By Jeff Tollefson of Nature magazine

Keeping track of a country's greenhouse gases is an accounting problem of epic proportions. In the United States, scientists have relied on a mix of methods to build up their national emissions inventory, including monitoring the electricity output of a power plant and assessing the quality of the fuel that powers it.

Now they have a new resource: official data from the companies themselves, collated into a user-friendly online database that was launched on 11 January by the US Environmental Protection Agency (EPA).

"It's a great resource, and I'm sure people will find interesting things to do with it," says Gregg Marland, a geologist at Appalachian State University in Boone, North Carolina, who led the development of guidelines for the Intergovernmental Panel on Climate Change on how to construct and use national emissions inventories.

The inventory covers industrial, commercial and government facilities that emit more than 25,000 tonnes of carbon dioxide equivalent per year, and was prompted by a law passed in 2008 that was meant to support the growing efforts towards regulating greenhouse gases. Plans for that regulatory programme collapsed in 2010, but EPA officials continued to work on a database, which would still provide investors and consumers with statistics to help them pressure industry to cut emissions.

The inventory covers facilities that directly emit about half of the country's total emissions, but does not include emissions from agriculture or land use. The online database allows users to compare and rank about 6,200 facilities by state, sector, and type and volume of greenhouse gases, including the ubiquitous carbon dioxide and methane and the more esoteric fluorinated chemicals.

The data should help researchers trying to measure and track greenhouse-gas emissions, as well as those studying natural carbon cycles. As scientists pin down exactly where anthropogenic carbon emissions are coming from, Marland says, they can separate out carbon uptake and emissions by plants and soils. "The better we understand both the magnitude and distribution of human emissions, the better we understand what is happening in the biosphere."

The usual culprits

Some database searches produce very familiar results. Carbon dioxide makes up about 95% of the greenhouse-gas emissions logged (although if emissions from agriculture and other sectors in the full US inventory are included, that proportion would drop to around 83%). The state with the largest overall emissions is Texas, which logged 387 million tonnes of carbon dioxide equivalent in 2010. And power plants overshadow any other stationary sources of greenhouse gases, accounting for about three-quarters of emissions in the inventory (see `The gas tracker').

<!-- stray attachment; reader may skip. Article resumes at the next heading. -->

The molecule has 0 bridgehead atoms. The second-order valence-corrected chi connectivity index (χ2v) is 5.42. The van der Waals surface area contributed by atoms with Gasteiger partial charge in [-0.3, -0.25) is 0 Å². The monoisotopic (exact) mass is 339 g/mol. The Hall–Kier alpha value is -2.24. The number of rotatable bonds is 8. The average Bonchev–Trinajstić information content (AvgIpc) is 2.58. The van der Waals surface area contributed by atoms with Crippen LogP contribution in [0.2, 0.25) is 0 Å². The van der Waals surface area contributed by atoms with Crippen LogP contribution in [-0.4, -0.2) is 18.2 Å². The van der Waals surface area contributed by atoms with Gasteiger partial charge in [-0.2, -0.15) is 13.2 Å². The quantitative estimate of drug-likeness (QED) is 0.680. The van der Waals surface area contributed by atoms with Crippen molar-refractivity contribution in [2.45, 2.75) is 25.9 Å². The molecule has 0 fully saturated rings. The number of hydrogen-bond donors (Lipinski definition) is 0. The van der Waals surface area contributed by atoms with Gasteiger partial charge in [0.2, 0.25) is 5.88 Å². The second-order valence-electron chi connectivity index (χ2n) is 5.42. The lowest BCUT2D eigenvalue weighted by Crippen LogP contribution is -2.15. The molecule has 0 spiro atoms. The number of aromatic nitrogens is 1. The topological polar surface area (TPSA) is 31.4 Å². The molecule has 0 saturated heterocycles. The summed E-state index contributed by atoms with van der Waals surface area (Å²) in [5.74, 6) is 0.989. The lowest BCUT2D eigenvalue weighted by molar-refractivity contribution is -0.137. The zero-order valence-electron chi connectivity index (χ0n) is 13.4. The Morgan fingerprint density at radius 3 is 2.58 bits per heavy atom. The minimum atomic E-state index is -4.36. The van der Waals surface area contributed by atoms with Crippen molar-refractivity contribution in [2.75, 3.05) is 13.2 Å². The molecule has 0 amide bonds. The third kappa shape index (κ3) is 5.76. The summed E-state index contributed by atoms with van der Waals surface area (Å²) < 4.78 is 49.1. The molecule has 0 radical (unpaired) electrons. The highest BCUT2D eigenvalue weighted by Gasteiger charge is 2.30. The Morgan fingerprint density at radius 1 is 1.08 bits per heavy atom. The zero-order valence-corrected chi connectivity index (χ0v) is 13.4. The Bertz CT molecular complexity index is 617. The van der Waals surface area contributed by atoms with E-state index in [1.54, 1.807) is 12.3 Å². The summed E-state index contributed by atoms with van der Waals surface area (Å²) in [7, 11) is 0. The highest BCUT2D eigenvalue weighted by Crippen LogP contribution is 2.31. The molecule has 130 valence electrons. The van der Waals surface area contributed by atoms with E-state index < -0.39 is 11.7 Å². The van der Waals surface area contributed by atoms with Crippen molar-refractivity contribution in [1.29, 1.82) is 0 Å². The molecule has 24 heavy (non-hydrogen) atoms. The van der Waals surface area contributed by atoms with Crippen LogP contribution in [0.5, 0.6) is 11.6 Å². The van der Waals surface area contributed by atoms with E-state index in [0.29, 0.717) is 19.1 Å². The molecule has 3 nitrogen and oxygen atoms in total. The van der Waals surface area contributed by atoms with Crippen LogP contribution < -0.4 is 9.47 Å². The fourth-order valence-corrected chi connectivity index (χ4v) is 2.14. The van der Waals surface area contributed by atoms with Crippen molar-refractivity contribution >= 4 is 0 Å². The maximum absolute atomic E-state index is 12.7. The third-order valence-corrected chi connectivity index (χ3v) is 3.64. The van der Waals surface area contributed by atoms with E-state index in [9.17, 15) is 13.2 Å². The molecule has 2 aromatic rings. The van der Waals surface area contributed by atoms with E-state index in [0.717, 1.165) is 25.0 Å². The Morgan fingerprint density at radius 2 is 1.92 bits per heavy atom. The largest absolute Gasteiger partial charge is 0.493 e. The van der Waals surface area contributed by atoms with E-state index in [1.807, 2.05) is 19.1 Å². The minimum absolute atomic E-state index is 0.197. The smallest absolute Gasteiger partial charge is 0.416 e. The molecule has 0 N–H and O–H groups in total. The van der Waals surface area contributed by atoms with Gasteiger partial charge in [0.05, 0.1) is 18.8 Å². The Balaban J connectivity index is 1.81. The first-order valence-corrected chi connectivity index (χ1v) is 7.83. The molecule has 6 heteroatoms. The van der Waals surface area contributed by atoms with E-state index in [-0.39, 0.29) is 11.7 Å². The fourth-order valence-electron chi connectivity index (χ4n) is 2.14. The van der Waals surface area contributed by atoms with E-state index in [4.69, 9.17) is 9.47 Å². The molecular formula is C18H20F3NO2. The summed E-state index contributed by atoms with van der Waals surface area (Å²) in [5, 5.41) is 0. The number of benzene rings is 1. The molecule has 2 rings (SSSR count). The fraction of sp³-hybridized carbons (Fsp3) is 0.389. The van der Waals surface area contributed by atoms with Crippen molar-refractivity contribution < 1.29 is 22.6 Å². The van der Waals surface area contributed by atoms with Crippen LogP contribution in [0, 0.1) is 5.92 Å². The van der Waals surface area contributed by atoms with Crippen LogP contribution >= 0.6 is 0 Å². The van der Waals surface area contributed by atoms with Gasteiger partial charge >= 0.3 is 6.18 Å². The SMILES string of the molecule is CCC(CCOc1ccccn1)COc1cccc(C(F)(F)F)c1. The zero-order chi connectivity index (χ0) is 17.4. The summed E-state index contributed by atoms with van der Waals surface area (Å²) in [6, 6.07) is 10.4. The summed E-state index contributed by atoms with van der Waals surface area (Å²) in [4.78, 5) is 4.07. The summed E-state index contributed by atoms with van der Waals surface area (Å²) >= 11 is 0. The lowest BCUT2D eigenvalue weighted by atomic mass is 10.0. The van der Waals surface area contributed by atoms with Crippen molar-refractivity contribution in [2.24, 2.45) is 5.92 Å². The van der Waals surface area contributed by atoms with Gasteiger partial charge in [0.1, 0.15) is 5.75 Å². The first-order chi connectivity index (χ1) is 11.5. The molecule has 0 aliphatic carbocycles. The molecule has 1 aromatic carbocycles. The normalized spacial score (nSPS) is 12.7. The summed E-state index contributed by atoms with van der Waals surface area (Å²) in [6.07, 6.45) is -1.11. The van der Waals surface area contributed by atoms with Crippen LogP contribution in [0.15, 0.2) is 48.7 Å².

But there are also some eye-opening statistics. Just 2.5% of the facilities that have submitted data to the EPA are responsible for 45% of the emissions, for example. And almost all of the United States' emissions of trifluoromethane (also known as HFC-23), a potent greenhouse gas, come from just two facilities -- the Honeywell International plant in Baton Rouge, Louisiana, and the Dupont manufacturing plant in Louisville, Kentucky. Since 1990, US producers have voluntarily reduced by about 85% their emissions of trifluoromethane, which is a by-product of the manufacture of the refrigerant and chemical feedstock chlorodifluoromethane.

The flood of data does not mean that scientists can stop measuring greenhouse-gas emissions in the atmosphere. Pieter Tans and his team at the National Oceanic and Atmospheric Administration's Earth System Research Laboratory in Boulder, Colorado, measure greenhouse-gas plumes from major facilities through a network of tall monitoring towers, for example. The annual totals in the database will certainly help to improve their atmospheric models, he says, but monitoring how emissions vary over the course of hours and days is still vital.

Totalling those real-time measures should also provide a way to verify the companies' annual estimates. "The hypothesis is that these are correct emissions estimates," Tans says. "We can test that to see whether what is being reported is consistent with actual observations."

This article is reproduced with permission from the magazine Nature. The article was first published on January 17, 2012.